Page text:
Food put out for Condors at the Yanacocha Reserve, which is owned and managed by World Land Trust’s Ecuadorian partners Fundación Jocotoco, is also benefitting other species such as Puma.
The Andean Condor (Vultur gryphus) is the National Bird of Ecuador and is one of the largest flying birds in the world with a wingspan of up to 3.2m. This species is declining at an alarming rate and their survival is not helped by the fact that they mate for life and have a low reproductive rate.
The Condor is currently listed as Near Threatened by the IUCN Red List and over the last 15 years numbers in Ecuador appear to have halved from 50-60 pairs to perhaps 23-30 pairs throughout the whole country. As well as the factors mentioned above, the main causes of their decline are persecution by humans, habitat fragmentation and lack of food.
Condors visiting the Yanacocha Reserve on Pichincha Volcano are part of the group which ranges between the three great volcanoes Cayambe, Antisana, and Cotopaxi. They are being fed at a safe and protected site at over 4000m in the reserve, at which an automatic camera trap is providing some vivid images. Resulting photographs taken by the cameras have shown that these feeding sites are also being visited by other predators on the reserve.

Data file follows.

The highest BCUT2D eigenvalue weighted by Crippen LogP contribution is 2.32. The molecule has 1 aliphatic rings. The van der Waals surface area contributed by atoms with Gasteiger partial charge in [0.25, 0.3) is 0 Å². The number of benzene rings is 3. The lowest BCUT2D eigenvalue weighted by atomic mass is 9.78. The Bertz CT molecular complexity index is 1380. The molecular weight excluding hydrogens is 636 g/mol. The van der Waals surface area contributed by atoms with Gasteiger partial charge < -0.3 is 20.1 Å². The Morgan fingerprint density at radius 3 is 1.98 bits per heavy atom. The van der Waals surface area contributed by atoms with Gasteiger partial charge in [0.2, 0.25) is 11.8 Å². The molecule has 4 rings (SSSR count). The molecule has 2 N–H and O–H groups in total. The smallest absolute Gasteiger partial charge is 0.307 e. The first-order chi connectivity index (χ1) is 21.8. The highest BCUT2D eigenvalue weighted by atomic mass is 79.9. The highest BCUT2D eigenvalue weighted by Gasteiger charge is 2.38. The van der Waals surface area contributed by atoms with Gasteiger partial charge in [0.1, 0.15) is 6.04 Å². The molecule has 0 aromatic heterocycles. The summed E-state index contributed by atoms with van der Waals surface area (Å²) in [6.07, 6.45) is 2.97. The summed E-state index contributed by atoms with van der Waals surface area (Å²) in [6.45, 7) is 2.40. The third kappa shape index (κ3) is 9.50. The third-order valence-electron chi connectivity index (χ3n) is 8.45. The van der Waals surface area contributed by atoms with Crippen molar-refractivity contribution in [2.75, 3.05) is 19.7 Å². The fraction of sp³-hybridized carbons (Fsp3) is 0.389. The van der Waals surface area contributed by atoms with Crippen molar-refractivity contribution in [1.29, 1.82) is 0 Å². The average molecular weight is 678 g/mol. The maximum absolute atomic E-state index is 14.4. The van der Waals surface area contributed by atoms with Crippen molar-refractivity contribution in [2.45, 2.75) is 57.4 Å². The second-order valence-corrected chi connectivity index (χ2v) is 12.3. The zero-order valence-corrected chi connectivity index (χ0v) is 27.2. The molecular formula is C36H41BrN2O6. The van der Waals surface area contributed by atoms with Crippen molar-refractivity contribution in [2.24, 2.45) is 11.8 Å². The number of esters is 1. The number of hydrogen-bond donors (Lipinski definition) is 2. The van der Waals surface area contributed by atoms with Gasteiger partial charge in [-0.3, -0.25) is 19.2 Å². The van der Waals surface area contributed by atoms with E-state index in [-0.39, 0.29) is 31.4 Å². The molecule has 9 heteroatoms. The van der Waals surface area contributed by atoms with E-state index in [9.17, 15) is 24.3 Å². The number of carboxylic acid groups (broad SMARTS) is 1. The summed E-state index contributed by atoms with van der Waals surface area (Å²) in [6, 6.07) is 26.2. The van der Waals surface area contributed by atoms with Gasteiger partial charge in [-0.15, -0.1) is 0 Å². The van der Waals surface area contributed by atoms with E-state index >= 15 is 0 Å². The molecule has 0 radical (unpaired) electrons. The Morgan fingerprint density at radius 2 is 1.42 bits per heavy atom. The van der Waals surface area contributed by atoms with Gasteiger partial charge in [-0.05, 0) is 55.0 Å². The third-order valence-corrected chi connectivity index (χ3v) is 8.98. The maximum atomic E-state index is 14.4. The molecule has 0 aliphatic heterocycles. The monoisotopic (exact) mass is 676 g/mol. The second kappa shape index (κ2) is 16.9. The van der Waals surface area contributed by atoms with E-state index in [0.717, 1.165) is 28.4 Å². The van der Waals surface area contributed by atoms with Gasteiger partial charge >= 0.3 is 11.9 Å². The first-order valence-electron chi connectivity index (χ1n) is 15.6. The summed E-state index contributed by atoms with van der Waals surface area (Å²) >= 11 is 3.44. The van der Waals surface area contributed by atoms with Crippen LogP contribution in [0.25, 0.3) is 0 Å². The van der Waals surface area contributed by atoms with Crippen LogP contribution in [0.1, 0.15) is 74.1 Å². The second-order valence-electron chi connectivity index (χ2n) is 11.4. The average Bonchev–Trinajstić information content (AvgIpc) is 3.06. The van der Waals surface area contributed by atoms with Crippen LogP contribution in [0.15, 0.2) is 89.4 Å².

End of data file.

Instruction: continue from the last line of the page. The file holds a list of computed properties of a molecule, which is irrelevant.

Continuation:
Occasionally the local indigenous community at Yanacocha village are able to provide carrion for the feeding tables. The supply of suitable carrion for vultures is crucial for their survival in the modern world. A recent European law requiring that all dead cattle etc must be removed and buried has had a devastating effect on Griffon and other Vulture populations in Europe, and now thankfully has been rescinded in highland areas such as the Pyrenees where carrion was a necessary food source.
Camera trap pictures show the Puma, Andean Wolf and the Carunculated Caracara (a member of the falcon family) are also benefiting from the supplementary feeding. Although the Puma is classed as of Least Concern by the IUCN Red List and is one of the most adaptable wide ranging terrestrial species, many populations are declining due to habitat loss and persecution. World Land Trust is pleased to see Yanacocha protecting the habitat of Pumas and it is wonderful news that they are taking advantage of the feeding stations.
The Yanacocha reserve was originally created to protect the habitat of the Black-breasted Puffleg, a critically endangered hummingbird, now adopted as the emblem of Quito. However, the presence of large predators on the reserve demonstrates just how important it is to save large areas of natural habitat in order to conserve the whole biodiversity of a region.
To learn more about the Yanacocha Reserve and the other areas supported by the conservation project in Ecuador, and to help save more wildlife habitats in the project area, see Help Save Rainforests in Ecuador.